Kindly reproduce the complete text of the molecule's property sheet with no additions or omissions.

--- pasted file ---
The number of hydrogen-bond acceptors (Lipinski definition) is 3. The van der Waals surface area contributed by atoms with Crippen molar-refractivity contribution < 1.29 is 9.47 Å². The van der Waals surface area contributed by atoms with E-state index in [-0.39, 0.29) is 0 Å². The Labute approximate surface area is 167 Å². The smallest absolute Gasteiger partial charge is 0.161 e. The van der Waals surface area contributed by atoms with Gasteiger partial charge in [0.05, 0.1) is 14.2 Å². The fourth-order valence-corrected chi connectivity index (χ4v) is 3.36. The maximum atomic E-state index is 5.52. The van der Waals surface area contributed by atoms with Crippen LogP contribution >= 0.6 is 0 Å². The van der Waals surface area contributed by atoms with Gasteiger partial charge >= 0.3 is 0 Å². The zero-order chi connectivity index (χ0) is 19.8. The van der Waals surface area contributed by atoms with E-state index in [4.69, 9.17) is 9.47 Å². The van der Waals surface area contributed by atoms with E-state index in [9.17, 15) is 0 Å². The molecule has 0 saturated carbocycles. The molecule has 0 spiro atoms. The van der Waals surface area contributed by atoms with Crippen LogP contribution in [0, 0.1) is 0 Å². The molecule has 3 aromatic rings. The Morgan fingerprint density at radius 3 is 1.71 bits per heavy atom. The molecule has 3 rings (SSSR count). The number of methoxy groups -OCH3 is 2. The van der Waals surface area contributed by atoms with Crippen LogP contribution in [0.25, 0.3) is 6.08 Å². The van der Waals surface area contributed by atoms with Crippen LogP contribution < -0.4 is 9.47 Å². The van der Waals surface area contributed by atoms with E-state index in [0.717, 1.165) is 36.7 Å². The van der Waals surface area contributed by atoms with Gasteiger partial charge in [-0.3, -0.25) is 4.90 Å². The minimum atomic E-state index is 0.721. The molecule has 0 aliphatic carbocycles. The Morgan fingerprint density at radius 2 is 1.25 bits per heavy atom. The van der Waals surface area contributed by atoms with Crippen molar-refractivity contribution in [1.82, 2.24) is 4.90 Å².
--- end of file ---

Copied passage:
The number of hydrogen-bond acceptors (Lipinski definition) is 3. The van der Waals surface area contributed by atoms with Crippen molar-refractivity contribution < 1.29 is 9.47 Å². The van der Waals surface area contributed by atoms with E-state index in [-0.39, 0.29) is 0 Å². The Labute approximate surface area is 167 Å². The smallest absolute Gasteiger partial charge is 0.161 e. The van der Waals surface area contributed by atoms with Gasteiger partial charge in [0.05, 0.1) is 14.2 Å². The fourth-order valence-corrected chi connectivity index (χ4v) is 3.36. The maximum atomic E-state index is 5.52. The van der Waals surface area contributed by atoms with Crippen LogP contribution >= 0.6 is 0 Å². The van der Waals surface area contributed by atoms with Gasteiger partial charge >= 0.3 is 0 Å². The zero-order chi connectivity index (χ0) is 19.8. The van der Waals surface area contributed by atoms with E-state index in [4.69, 9.17) is 9.47 Å². The van der Waals surface area contributed by atoms with E-state index in [9.17, 15) is 0 Å². The molecule has 0 saturated carbocycles. The molecule has 0 spiro atoms. The van der Waals surface area contributed by atoms with Crippen LogP contribution in [0, 0.1) is 0 Å². The molecule has 3 aromatic rings. The Morgan fingerprint density at radius 3 is 1.71 bits per heavy atom. The molecule has 3 rings (SSSR count). The number of methoxy groups -OCH3 is 2. The van der Waals surface area contributed by atoms with Crippen LogP contribution in [0.25, 0.3) is 6.08 Å². The van der Waals surface area contributed by atoms with Crippen LogP contribution < -0.4 is 9.47 Å². The van der Waals surface area contributed by atoms with E-state index in [0.717, 1.165) is 36.7 Å². The van der Waals surface area contributed by atoms with Gasteiger partial charge in [-0.3, -0.25) is 4.90 Å². The minimum atomic E-state index is 0.721. The molecule has 0 aliphatic carbocycles. The Morgan fingerprint density at radius 2 is 1.25 bits per heavy atom. The van der Waals surface area contributed by atoms with Crippen molar-refractivity contribution in [1.82, 2.24) is 4.90 Å².